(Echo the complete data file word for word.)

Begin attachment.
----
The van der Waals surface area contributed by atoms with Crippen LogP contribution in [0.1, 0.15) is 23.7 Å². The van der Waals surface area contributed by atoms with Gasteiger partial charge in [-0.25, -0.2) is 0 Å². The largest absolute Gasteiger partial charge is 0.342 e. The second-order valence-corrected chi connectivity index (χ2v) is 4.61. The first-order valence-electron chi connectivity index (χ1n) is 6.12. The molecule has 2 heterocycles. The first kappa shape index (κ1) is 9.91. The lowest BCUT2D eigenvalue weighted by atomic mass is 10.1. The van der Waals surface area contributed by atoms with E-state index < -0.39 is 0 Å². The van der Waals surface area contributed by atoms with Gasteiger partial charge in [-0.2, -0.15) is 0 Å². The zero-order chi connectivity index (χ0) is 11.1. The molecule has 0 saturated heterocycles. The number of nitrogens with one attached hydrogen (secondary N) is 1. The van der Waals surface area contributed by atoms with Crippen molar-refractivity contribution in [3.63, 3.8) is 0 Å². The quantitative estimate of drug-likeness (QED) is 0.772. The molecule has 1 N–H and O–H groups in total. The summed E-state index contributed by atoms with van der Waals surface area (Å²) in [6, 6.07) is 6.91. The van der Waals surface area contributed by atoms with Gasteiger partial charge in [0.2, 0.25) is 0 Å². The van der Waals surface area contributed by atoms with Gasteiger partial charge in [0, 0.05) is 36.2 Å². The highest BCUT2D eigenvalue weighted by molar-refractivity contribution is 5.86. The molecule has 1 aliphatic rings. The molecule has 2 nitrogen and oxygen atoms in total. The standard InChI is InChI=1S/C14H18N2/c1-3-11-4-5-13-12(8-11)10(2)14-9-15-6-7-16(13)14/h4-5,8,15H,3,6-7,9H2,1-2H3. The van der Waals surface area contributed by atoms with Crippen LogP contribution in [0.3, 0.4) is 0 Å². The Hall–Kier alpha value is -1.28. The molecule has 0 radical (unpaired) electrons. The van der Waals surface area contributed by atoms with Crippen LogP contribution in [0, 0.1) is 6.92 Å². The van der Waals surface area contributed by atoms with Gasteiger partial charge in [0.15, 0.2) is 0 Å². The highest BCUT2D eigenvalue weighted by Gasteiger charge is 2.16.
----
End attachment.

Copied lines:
The van der Waals surface area contributed by atoms with Crippen LogP contribution in [0.1, 0.15) is 23.7 Å². The van der Waals surface area contributed by atoms with Gasteiger partial charge in [-0.25, -0.2) is 0 Å². The largest absolute Gasteiger partial charge is 0.342 e. The second-order valence-corrected chi connectivity index (χ2v) is 4.61. The first-order valence-electron chi connectivity index (χ1n) is 6.12. The molecule has 2 heterocycles. The first kappa shape index (κ1) is 9.91. The lowest BCUT2D eigenvalue weighted by atomic mass is 10.1. The van der Waals surface area contributed by atoms with E-state index < -0.39 is 0 Å². The van der Waals surface area contributed by atoms with Gasteiger partial charge in [-0.2, -0.15) is 0 Å². The zero-order chi connectivity index (χ0) is 11.1. The molecule has 0 saturated heterocycles. The number of nitrogens with one attached hydrogen (secondary N) is 1. The van der Waals surface area contributed by atoms with Crippen molar-refractivity contribution in [3.63, 3.8) is 0 Å². The quantitative estimate of drug-likeness (QED) is 0.772. The molecule has 1 N–H and O–H groups in total. The summed E-state index contributed by atoms with van der Waals surface area (Å²) in [6, 6.07) is 6.91. The van der Waals surface area contributed by atoms with Gasteiger partial charge in [0.2, 0.25) is 0 Å². The van der Waals surface area contributed by atoms with Gasteiger partial charge in [0, 0.05) is 36.2 Å². The highest BCUT2D eigenvalue weighted by molar-refractivity contribution is 5.86. The molecule has 1 aliphatic rings. The molecule has 2 nitrogen and oxygen atoms in total. The standard InChI is InChI=1S/C14H18N2/c1-3-11-4-5-13-12(8-11)10(2)14-9-15-6-7-16(13)14/h4-5,8,15H,3,6-7,9H2,1-2H3. The van der Waals surface area contributed by atoms with Crippen LogP contribution in [0.3, 0.4) is 0 Å². The Hall–Kier alpha value is -1.28. The molecule has 0 radical (unpaired) electrons. The van der Waals surface area contributed by atoms with Crippen LogP contribution in [0, 0.1) is 6.92 Å². The van der Waals surface area contributed by atoms with Gasteiger partial charge in [0.15, 0.2) is 0 Å². The highest BCUT2D eigenvalue weighted by Gasteiger charge is 2.16.